GitHub, that hosts over 85M code repositories and has about 28M users, has become one of the most popular pitstop for front-end developers. From frameworks and demonstrations to libraries and collections – there is a universe worth of things to explore for every developer on GitHub.
But this overwhelmingly large quantity of repository makes it tricky to unearth the cooler things you probably don’t hear about very easily – simply because there are so many resources available.
So here we have a short list of popular GitHub repositories to explore if you are a front end developer. Each of them has at least ~20,000 stars
1. Front-End Checklist
Before you launch your web applications to your end-users, wonder what you need to have ready or to test it out before actually making things live? The Front end checklist has all items that are required by the majority of the projects.
Their items listed are mandatory for the majority of projects and organized as follows:
The repository provides a range of flexibility:
- The green symbol means that the repository item is recommended but you can avoid it in situations (say you are creating a web-based admin app that may not require RSS feed)
- The orange triangle means that item is highly recommended and be omitted at some stage in peculiar cases but there may be repercussions in terms of performance
- The red symbol signifies that the item simply cannot be omitted and you must utilize it to avoid any dysfunction on your page or have accessibility issues. The testing priority needs to be on these elements first.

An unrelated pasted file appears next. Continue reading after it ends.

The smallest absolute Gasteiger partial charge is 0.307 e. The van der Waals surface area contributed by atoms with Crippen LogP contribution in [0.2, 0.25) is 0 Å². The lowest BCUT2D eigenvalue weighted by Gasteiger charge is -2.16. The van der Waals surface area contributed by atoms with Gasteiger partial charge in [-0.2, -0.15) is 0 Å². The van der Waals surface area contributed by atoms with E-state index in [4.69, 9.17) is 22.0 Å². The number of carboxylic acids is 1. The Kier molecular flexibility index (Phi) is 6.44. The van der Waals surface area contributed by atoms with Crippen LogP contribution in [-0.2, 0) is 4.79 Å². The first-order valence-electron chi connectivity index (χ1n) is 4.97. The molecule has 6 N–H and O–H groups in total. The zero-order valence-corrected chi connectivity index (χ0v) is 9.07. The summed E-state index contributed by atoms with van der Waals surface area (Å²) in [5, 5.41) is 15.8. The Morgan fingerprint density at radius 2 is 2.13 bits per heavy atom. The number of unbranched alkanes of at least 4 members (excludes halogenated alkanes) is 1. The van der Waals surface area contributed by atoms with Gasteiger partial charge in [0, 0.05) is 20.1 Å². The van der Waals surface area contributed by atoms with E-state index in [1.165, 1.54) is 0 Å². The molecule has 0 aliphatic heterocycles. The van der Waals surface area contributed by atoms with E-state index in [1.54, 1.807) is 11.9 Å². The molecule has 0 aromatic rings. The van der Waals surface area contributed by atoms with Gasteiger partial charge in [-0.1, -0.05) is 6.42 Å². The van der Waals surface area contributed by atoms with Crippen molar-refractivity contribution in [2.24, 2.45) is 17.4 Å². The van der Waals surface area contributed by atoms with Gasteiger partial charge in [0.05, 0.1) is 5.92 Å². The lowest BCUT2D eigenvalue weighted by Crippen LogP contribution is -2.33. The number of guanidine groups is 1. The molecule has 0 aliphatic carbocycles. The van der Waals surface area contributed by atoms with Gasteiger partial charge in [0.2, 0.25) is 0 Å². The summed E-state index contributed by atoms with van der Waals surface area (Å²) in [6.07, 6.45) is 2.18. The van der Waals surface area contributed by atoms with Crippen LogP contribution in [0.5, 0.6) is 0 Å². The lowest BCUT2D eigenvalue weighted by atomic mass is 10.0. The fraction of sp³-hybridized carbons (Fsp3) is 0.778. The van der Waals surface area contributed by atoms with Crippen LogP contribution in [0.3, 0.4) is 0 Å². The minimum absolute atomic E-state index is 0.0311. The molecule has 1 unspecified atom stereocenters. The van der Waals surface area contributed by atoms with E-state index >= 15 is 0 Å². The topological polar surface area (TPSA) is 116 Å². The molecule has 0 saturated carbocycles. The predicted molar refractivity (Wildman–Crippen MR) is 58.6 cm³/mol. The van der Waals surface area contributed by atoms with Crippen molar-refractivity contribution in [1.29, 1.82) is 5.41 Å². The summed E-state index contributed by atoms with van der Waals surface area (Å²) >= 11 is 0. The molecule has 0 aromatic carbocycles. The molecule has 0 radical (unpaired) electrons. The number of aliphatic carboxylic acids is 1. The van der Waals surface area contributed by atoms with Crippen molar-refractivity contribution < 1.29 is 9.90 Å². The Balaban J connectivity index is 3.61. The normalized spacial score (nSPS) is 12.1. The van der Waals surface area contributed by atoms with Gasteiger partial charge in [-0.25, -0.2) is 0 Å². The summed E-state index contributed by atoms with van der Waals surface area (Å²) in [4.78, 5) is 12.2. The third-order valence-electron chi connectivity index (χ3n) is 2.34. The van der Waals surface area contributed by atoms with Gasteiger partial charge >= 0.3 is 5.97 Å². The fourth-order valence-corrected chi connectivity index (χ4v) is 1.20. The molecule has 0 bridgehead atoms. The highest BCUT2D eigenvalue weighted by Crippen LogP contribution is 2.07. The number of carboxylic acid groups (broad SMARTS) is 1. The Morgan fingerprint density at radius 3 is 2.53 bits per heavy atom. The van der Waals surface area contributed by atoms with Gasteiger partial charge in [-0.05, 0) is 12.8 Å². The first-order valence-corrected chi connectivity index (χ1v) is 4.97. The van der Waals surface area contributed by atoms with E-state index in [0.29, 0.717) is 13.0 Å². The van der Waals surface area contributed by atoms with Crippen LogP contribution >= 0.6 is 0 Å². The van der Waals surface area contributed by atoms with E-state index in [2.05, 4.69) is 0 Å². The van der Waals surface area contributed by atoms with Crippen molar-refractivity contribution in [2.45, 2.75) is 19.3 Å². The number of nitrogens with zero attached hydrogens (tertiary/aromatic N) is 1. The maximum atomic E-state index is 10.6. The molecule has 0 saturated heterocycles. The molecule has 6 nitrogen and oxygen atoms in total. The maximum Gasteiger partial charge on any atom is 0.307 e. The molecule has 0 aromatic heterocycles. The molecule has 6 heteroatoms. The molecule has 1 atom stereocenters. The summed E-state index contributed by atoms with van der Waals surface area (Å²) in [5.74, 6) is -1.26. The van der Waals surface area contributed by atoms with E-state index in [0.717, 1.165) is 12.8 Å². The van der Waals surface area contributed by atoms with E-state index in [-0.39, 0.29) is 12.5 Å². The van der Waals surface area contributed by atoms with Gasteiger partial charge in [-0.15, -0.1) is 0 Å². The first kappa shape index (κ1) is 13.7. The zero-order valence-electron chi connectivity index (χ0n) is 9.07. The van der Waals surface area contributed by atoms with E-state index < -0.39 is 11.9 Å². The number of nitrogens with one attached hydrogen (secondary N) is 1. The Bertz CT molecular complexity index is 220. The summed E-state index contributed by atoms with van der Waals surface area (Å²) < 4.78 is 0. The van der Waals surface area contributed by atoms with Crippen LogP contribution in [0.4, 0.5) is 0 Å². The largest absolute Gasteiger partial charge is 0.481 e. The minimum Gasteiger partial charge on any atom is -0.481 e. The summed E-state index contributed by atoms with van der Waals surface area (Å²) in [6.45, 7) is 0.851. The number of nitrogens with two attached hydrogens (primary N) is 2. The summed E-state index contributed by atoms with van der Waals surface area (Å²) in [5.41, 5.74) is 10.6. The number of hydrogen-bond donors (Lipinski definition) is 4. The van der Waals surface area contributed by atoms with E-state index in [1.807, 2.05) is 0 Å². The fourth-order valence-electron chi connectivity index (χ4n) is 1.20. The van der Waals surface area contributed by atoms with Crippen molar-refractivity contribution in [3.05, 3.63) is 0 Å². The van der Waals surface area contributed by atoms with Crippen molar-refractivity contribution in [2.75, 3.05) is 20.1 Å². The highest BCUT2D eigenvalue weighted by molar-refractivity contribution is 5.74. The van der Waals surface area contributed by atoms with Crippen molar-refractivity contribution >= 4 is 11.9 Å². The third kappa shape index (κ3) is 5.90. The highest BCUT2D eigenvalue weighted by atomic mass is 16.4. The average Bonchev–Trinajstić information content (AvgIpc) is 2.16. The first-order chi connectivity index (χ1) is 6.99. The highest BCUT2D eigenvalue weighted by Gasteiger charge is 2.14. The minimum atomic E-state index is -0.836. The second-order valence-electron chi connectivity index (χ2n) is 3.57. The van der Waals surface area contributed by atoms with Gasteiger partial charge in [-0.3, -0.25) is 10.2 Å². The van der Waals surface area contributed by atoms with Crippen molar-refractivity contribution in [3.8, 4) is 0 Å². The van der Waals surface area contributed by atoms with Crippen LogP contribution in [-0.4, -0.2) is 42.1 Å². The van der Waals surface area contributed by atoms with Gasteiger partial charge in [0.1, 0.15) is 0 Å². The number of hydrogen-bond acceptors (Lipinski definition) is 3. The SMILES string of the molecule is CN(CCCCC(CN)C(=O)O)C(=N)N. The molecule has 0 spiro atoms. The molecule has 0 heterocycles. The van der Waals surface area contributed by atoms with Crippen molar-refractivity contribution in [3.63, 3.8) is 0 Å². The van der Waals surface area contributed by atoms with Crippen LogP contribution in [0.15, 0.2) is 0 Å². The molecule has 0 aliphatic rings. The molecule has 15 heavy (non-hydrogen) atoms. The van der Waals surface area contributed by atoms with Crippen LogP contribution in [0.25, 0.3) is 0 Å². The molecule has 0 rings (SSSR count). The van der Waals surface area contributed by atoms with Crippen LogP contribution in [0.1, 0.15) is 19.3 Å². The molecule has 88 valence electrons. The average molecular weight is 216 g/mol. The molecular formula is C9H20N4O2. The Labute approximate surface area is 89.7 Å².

The repository has made it far too intuitive and accessible to developers using emoticons to help you understand which type of content/help you may find on the checklist:
- ?: documentation or article
- ?: online tool/testing tool
- ?: media or video content
Check Front-End Checklist repository here
2. Big List of Naughty String
The big naughty list is an extremely useful list for testing user inputs. This repository offers an evolving list of strings that are likely to cause issues when used as user inputs while testing your code.
“Even multi-billion dollar companies with huge amounts of automated testing can’t find every bad input,” writes the GitHub repo highlighting just how in-depth its collection of user inputs that are meant to reveal any issues in your application.
So whether you are running manual tests or automated tests, this repository will help you find the strings that have a high probability of causing an issue for the end-user. It will help you spot the errors in advance to ensure a positive user experience.
It laid out how you need to use the repo. Its blns.txt consists of the newline-delimited strings and comments which are preceded with the hash #. The comments divide the strings into sections for easy manual reading and copy/pasting into input forms. For those who want to access the strings programmatically, a blns.json file is provided containing an array with all the comments stripped out (the scripts folder contains a Python script used to generate the blns.json).